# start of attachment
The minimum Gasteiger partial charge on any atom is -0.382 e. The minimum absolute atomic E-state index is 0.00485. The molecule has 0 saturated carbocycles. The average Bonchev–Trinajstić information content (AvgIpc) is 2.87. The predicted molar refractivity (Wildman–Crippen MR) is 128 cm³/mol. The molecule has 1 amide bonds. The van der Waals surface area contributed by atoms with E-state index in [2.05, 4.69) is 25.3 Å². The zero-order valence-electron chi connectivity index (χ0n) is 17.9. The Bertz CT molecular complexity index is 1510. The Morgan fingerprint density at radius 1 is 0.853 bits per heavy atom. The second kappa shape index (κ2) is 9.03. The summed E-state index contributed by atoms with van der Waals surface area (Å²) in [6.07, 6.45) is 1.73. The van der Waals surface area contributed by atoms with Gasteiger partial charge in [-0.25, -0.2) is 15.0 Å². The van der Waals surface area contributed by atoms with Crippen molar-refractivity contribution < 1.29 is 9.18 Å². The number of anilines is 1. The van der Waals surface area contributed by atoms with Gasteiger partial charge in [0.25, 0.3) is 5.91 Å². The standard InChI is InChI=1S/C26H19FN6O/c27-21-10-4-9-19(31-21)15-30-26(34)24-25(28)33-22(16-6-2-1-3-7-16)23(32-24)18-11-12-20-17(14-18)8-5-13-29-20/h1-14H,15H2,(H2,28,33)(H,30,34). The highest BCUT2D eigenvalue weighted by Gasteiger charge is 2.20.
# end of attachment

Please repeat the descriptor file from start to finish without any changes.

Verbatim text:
The minimum Gasteiger partial charge on any atom is -0.382 e. The minimum absolute atomic E-state index is 0.00485. The molecule has 0 saturated carbocycles. The average Bonchev–Trinajstić information content (AvgIpc) is 2.87. The predicted molar refractivity (Wildman–Crippen MR) is 128 cm³/mol. The molecule has 1 amide bonds. The van der Waals surface area contributed by atoms with E-state index in [2.05, 4.69) is 25.3 Å². The zero-order valence-electron chi connectivity index (χ0n) is 17.9. The Bertz CT molecular complexity index is 1510. The Morgan fingerprint density at radius 1 is 0.853 bits per heavy atom. The second kappa shape index (κ2) is 9.03. The summed E-state index contributed by atoms with van der Waals surface area (Å²) in [6.07, 6.45) is 1.73. The van der Waals surface area contributed by atoms with Gasteiger partial charge in [-0.25, -0.2) is 15.0 Å². The van der Waals surface area contributed by atoms with Crippen molar-refractivity contribution < 1.29 is 9.18 Å². The number of anilines is 1. The van der Waals surface area contributed by atoms with Gasteiger partial charge in [0.25, 0.3) is 5.91 Å². The standard InChI is InChI=1S/C26H19FN6O/c27-21-10-4-9-19(31-21)15-30-26(34)24-25(28)33-22(16-6-2-1-3-7-16)23(32-24)18-11-12-20-17(14-18)8-5-13-29-20/h1-14H,15H2,(H2,28,33)(H,30,34). The highest BCUT2D eigenvalue weighted by Gasteiger charge is 2.20.